‘Lingsma goes to Court’ is about my experiences covering international courts and tribunals. You can find excerpts from All Rise and (older) blogs under ‘berichten’ – at the right.
Witnesses at Risk - The year 2015 started with the shocking news that a Kenyan witness, linked to a case before the International Criminal Court (ICC), had been abducted and was found dead. Mr. Meshack Yebei was brutally killed. In the following days more details about the Kenyan witness were made public. Who was Mr. Yebei? What is his link with the ICC? What risks are witnesses facing when they are prepared to testify and how does the court minimise these dangers? Read here: Witnesses at Risk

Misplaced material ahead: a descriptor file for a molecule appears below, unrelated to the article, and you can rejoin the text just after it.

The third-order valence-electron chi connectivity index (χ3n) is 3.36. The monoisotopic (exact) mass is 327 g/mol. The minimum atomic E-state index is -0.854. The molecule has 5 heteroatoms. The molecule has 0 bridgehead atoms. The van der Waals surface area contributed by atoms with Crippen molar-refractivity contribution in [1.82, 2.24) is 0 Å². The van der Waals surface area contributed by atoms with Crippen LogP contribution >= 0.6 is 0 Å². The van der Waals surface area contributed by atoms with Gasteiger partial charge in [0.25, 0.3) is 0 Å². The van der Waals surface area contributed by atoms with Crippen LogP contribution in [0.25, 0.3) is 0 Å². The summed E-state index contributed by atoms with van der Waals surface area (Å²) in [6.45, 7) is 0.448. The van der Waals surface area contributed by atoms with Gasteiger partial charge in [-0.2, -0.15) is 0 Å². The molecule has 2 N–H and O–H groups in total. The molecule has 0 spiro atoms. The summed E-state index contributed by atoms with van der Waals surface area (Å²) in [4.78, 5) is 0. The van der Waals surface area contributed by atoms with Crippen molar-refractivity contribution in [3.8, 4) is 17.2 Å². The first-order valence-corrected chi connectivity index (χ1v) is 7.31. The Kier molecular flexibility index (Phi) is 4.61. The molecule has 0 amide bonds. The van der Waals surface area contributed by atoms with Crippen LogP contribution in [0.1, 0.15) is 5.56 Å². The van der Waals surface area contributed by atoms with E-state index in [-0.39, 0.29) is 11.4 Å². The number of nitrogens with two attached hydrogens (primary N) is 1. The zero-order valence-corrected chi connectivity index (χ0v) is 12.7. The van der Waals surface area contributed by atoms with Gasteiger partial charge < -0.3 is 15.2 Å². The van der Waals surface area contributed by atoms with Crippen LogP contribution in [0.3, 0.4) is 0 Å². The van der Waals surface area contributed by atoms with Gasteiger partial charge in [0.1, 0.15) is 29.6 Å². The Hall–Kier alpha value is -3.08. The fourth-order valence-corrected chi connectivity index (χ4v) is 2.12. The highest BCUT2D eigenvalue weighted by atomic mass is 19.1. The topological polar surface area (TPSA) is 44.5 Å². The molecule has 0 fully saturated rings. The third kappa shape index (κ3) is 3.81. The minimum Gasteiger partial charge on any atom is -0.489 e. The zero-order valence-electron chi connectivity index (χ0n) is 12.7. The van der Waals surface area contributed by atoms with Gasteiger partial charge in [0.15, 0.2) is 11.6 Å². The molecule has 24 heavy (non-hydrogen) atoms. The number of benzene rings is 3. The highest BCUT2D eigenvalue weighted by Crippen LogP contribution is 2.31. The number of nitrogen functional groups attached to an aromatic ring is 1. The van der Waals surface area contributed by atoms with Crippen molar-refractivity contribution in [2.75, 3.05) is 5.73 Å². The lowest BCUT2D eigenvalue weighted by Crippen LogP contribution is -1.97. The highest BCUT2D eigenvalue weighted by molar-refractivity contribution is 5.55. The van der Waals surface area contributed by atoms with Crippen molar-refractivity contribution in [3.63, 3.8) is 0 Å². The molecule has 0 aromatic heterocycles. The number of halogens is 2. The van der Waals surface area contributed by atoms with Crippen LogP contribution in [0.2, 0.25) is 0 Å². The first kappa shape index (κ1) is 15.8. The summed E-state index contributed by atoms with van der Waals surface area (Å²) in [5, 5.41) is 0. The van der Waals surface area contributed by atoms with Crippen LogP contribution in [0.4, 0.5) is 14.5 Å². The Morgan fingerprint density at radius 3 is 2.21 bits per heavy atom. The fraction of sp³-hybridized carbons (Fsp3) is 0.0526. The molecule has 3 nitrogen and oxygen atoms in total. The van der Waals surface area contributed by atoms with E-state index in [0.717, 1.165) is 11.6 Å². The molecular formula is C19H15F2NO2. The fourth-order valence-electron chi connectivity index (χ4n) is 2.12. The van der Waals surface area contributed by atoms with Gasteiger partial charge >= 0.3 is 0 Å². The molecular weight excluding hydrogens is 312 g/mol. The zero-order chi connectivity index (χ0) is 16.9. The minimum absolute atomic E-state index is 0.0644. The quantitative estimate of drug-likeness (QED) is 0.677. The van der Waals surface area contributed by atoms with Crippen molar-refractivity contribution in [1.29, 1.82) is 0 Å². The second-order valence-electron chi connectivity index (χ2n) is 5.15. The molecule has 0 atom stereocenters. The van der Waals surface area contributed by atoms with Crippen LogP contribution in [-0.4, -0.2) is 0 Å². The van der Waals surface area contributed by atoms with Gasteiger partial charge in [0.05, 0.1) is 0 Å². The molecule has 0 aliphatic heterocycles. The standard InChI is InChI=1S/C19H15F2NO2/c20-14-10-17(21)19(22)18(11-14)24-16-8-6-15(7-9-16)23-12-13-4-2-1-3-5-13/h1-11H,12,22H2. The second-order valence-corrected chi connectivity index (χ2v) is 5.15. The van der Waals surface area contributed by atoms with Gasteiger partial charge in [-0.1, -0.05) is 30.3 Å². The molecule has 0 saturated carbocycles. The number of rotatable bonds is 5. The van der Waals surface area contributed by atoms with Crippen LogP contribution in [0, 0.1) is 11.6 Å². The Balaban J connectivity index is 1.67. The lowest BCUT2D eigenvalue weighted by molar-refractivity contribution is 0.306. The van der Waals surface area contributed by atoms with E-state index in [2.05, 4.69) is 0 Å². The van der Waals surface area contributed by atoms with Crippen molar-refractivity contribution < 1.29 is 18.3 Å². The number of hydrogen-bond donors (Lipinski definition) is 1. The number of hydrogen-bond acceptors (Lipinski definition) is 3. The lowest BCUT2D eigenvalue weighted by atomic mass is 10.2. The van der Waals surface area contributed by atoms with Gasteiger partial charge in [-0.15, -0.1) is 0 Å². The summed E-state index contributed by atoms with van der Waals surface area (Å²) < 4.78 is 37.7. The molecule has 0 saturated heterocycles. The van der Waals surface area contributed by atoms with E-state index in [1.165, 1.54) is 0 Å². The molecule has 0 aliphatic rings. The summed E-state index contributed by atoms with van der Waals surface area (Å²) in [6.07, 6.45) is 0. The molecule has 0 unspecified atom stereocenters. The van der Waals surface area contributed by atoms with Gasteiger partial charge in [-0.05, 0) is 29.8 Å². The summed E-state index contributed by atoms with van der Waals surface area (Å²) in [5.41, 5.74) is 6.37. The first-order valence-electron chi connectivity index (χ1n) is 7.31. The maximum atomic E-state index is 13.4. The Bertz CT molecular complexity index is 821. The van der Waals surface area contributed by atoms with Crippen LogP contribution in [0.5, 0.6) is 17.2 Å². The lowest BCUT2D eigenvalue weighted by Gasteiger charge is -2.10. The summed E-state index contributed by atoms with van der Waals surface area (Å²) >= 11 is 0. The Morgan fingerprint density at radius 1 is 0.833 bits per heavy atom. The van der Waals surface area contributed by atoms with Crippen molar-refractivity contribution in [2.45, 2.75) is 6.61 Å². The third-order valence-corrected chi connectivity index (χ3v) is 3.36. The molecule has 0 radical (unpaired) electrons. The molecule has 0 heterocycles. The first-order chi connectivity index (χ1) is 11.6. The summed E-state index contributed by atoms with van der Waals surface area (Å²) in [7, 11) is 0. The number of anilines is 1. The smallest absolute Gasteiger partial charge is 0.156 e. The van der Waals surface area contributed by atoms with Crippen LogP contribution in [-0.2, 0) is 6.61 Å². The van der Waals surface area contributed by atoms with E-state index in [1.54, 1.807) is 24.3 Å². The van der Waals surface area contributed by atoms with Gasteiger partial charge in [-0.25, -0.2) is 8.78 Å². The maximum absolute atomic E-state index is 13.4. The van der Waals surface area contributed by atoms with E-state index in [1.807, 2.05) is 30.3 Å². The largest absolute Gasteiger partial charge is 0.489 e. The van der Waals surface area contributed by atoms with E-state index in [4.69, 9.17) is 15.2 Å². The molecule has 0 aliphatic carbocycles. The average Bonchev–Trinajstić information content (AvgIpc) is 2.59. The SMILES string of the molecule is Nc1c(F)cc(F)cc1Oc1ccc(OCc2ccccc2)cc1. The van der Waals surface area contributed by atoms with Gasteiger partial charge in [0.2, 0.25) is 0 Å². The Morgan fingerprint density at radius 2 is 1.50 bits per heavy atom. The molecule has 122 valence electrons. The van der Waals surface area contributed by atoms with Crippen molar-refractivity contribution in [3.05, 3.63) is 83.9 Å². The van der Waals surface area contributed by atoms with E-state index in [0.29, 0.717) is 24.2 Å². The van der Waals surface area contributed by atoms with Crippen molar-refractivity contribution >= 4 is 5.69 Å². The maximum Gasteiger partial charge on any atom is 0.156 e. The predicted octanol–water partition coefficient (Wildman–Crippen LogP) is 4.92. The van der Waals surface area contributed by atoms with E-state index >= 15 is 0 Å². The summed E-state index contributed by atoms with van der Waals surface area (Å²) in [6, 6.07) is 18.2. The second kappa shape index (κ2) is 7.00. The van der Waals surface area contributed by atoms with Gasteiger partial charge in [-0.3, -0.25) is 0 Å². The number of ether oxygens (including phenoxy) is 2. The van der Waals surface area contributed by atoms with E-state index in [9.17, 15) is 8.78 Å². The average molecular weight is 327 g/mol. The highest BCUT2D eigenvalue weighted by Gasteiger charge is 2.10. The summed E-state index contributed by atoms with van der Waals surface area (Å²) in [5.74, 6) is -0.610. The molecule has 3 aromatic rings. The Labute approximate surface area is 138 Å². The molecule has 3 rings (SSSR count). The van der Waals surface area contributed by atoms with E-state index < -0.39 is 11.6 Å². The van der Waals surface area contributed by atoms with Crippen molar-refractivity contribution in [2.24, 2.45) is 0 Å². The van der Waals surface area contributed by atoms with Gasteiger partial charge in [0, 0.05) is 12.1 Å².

Bemba II – The International Criminal Court (ICC) is handling its biggest case of ‘offenses against the administration of justice.’ In November 2013 ICC-suspect Jean-Pierre Bemba Gombo, two of his lawyers and two other persons, were arrested for bribing witnesses and producing false evidence. How did the prosecutor find out? Many long days I searched, in spring 2014, for the right documents. It was a tiny footnote in a filing from defence lawyer Nick Kaufman that led me to a previously confidential account in which the prosecutor explained that it all had started with a tip-off. How controversial were the investigations in this case that is being handled behind doors – out of sight of the public. Behind closed doors – the ICC’s handling of the Bemba II case